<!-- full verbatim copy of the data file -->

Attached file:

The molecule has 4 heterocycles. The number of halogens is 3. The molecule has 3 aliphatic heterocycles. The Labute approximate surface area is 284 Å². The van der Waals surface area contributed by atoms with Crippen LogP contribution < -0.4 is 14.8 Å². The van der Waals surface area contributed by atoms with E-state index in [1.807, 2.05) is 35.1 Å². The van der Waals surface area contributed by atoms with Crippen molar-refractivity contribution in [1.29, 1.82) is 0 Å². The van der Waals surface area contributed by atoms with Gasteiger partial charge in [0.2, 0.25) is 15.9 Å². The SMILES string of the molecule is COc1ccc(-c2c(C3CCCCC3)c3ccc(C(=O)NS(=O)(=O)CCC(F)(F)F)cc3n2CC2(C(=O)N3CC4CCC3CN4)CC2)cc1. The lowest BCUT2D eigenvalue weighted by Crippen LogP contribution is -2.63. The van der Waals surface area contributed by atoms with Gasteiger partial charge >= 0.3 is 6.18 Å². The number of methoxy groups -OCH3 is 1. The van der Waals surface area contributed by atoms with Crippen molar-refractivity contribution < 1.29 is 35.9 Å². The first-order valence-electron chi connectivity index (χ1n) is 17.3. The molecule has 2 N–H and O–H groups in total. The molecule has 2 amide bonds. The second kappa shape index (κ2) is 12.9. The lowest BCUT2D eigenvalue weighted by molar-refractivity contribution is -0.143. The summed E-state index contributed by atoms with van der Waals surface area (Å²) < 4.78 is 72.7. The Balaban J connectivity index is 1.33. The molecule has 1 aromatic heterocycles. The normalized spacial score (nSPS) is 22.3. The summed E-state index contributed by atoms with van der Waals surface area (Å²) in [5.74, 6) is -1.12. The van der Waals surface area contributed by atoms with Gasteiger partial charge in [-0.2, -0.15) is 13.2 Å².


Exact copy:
The molecule has 4 heterocycles. The number of halogens is 3. The molecule has 3 aliphatic heterocycles. The Labute approximate surface area is 284 Å². The van der Waals surface area contributed by atoms with Crippen LogP contribution < -0.4 is 14.8 Å². The van der Waals surface area contributed by atoms with E-state index in [1.807, 2.05) is 35.1 Å². The van der Waals surface area contributed by atoms with Crippen molar-refractivity contribution in [1.29, 1.82) is 0 Å². The van der Waals surface area contributed by atoms with Gasteiger partial charge in [0.2, 0.25) is 15.9 Å². The SMILES string of the molecule is COc1ccc(-c2c(C3CCCCC3)c3ccc(C(=O)NS(=O)(=O)CCC(F)(F)F)cc3n2CC2(C(=O)N3CC4CCC3CN4)CC2)cc1. The lowest BCUT2D eigenvalue weighted by Crippen LogP contribution is -2.63. The van der Waals surface area contributed by atoms with Gasteiger partial charge >= 0.3 is 6.18 Å². The number of methoxy groups -OCH3 is 1. The van der Waals surface area contributed by atoms with Crippen molar-refractivity contribution < 1.29 is 35.9 Å². The first-order valence-electron chi connectivity index (χ1n) is 17.3. The molecule has 2 N–H and O–H groups in total. The molecule has 2 amide bonds. The second kappa shape index (κ2) is 12.9. The lowest BCUT2D eigenvalue weighted by molar-refractivity contribution is -0.143. The summed E-state index contributed by atoms with van der Waals surface area (Å²) < 4.78 is 72.7. The Balaban J connectivity index is 1.33. The molecule has 1 aromatic heterocycles. The normalized spacial score (nSPS) is 22.3. The summed E-state index contributed by atoms with van der Waals surface area (Å²) in [5.74, 6) is -1.12. The van der Waals surface area contributed by atoms with Gasteiger partial charge in [-0.2, -0.15) is 13.2 Å².